History club hosts trivia night

History majors and minors listen to Associate Professor Anthony Harkins during a history department trivia night. William Kolb/HERALD

Anna Lawson

Every incoming freshman has had to face the intimidation of meeting a college professor for the first time. But the history department has come up with a solution to that, putting students and professors on the same team to compete in a trivia night.

Students and professors gathered together in Cherry Hall for the annual history trivia night on Tuesday evening. Everyone from History Department Head Robert Dietle to freshmen participated in the hour-long event. 

The event is hosted by Phi Alpha Theta, the National History Honor Society.

The advisor of the club, Selena Sanderfer, came up with the idea for the trivia night five years ago when she first came to WKU. Sanderfer is also an assistant professor of African Diaspora and American History. 

“We wanted an event to open the school year fresh,” she said. “Most students didn’t know their professors outside of class. They may seem scary and unapproachable. We wanted to fix that.”

While the event focused on historical trivia, it also gave professors a chance to recruit students to the history major and minor programs. Each professor introduced his or her self and explained the courses they taught.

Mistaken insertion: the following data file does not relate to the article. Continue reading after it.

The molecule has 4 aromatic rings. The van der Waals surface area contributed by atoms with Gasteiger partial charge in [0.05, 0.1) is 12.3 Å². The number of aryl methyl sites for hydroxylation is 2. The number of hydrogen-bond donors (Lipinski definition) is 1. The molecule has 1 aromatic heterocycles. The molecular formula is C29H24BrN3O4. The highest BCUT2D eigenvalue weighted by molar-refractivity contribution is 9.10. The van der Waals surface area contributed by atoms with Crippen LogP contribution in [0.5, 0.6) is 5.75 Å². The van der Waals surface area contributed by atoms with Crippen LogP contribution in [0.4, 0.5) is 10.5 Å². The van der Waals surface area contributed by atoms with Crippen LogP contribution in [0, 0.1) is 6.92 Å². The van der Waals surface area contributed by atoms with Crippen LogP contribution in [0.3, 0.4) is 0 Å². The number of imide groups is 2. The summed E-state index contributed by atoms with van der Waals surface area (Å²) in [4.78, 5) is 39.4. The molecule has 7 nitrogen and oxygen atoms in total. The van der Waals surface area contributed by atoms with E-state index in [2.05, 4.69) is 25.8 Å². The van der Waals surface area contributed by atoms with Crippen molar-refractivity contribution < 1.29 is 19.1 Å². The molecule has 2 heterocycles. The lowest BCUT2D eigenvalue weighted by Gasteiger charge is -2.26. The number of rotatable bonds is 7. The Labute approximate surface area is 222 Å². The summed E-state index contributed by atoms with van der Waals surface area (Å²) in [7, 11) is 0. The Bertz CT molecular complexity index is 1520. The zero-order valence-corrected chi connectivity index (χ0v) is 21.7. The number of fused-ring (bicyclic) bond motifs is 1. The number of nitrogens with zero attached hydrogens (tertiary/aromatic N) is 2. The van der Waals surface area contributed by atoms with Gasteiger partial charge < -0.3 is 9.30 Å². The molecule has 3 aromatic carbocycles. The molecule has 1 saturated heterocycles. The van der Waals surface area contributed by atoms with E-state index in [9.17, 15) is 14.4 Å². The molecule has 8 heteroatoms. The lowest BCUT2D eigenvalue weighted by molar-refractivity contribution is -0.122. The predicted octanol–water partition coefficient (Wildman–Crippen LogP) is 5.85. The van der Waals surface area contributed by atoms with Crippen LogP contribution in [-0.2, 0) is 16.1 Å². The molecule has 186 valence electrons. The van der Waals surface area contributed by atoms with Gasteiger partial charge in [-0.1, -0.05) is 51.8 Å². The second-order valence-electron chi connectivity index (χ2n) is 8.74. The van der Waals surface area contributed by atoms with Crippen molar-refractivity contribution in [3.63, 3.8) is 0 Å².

“It also allowed us to get the idea of a history minor in their minds early on,” Sanderfer said. “It can work really well with an English or journalism major.”

The group broke into teams at random, each consisting of a mix of students and professors, and played two rounds of trivia. 

“For freshmen, they may be too intimidated to even ask them a question about a test,” Sanderfer said. “We want to show that they are approachable.” 

Campbellsville sophomore Carla Delgado said the event was successful in doing just that. 

“It really helps us to get to know the professors better,” she said. “I wish all majors would do it.” 

Glasgow senior Anna Helton is the president of Phi Alpha Theta. She said that trivia night helps inform students of classes they might not have taken or heard of otherwise.

“It is nice for students and professors to sit together and socialize, and helps us tell students about different classes,” she said. 

Clarkson junior Shannon Carter is the treasurer for Phi Alpha Theta. She said the trivia night helps make for better student-teacher relationships. 

“It really allows for the students to feel comfortable with professors so they can enhance their education,” Carter said. 

Eric Kondratieff, assistant professor of history, agreed that it is necessary for students to see their professors outside of the classroom. 

“The event creates a bond between student and professor. It makes us approachable,” he said. “We are people too, we like to have fun.”